According to Suman Bery, vice chairman of NITI Aayog, the right response is to diversify to other sources of supply for critical inputs including active pharmaceutical ingredients (APIs) and supply chain for renewables
Image used for representational purpose. Pic/iStock
NITI Aayog vice chairman Suman Bery on Sunday said that India's focus should not be on overall trade deficit with China, instead it should be on reducing New Delhi's dependence on Beijing for certain critical inputs.
According to Bery, the right response is to diversify to other sources of supply for critical inputs including active pharmaceutical ingredients (APIs) and supply chain for renewables.
China is the world's largest producer and exporter of APIs and many of the Indian companies depend on imports of the ingredients to produce various formulations. "India's focus should not be on the trade deficit with China. It should be on our dependence on China for certain critical inputs," he told PTI.
He was asked what measures India should take to reduce its rising trade deficit with China. He said it is unfortunate that in the last seven years, the larger powers, both the US and China have chosen to weaponise trade interdependence. "It is unfortunate that China, which is a very competitive source of intermediate goods, is also a power with which we have some military difficulty that puts a different kind of complexion," he said.
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Indian and Chinese troops clashed along the Line of Actual Control (LAC) in the Tawang sector of Arunachal Pradesh on December 9 and the face-off resulted in "minor injuries" to a few personnel from both sides.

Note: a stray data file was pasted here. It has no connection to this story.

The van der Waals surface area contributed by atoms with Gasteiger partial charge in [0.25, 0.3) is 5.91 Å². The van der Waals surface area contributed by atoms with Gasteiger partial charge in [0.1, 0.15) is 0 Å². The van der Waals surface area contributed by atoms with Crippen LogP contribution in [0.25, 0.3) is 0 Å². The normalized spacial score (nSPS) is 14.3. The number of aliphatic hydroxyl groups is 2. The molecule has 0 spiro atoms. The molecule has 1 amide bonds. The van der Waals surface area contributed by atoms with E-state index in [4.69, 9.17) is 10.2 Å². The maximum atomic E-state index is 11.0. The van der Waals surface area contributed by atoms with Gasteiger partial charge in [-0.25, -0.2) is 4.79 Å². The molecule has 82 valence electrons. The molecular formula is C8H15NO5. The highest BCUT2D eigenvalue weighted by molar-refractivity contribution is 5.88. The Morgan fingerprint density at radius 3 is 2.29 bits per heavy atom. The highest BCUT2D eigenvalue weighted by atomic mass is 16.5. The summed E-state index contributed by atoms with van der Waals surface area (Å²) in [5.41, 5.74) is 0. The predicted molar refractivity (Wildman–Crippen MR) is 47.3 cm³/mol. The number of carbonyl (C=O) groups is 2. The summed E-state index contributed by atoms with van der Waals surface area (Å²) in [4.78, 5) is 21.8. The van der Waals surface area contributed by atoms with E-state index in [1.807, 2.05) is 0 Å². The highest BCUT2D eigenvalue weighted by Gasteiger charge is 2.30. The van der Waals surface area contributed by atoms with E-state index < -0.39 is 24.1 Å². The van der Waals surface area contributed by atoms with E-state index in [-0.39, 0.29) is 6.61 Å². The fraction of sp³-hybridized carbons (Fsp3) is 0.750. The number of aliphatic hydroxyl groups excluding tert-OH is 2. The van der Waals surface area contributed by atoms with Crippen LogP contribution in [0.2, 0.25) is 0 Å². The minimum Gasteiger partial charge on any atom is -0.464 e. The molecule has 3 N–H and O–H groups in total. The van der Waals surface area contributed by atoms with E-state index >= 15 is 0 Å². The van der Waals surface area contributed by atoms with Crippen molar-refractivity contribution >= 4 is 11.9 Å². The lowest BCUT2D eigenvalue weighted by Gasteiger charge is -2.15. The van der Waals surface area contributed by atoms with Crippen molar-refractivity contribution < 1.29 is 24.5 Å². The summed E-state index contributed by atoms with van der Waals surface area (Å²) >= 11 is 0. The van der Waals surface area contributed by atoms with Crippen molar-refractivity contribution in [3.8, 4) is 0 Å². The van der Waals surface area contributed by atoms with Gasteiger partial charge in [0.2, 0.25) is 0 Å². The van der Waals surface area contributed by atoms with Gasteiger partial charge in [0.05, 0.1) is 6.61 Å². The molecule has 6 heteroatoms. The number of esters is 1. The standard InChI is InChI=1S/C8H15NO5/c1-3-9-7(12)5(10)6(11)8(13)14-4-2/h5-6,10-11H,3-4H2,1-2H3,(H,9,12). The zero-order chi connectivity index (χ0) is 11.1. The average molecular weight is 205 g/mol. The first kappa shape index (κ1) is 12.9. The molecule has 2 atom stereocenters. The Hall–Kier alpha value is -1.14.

According to recent data released by the Chinese customs, the trade between India and China touched an all-time high of USD 135.98 billion in 2022, while New Delhi's trade deficit with Beijing crossed the USD 100 billion mark for the first time despite frosty bilateral relations.
To reduce the trade deficit with China, Bery suggested that India should formulate a sector-by-sector strategy. Bery said Chinese enterprises are looking for markets and they want to hold on to the Indian market. "And to do that, they should be prevented from being monopolists, by the way," Bery emphasised.
China's exports to India climbed to USD 118.5 billion, a year-on-year increase of 21.7 per cent. During 2022, China's imports from India dwindled to USD 17.48 billion, a year-on-year decline of 37.9 per cent.
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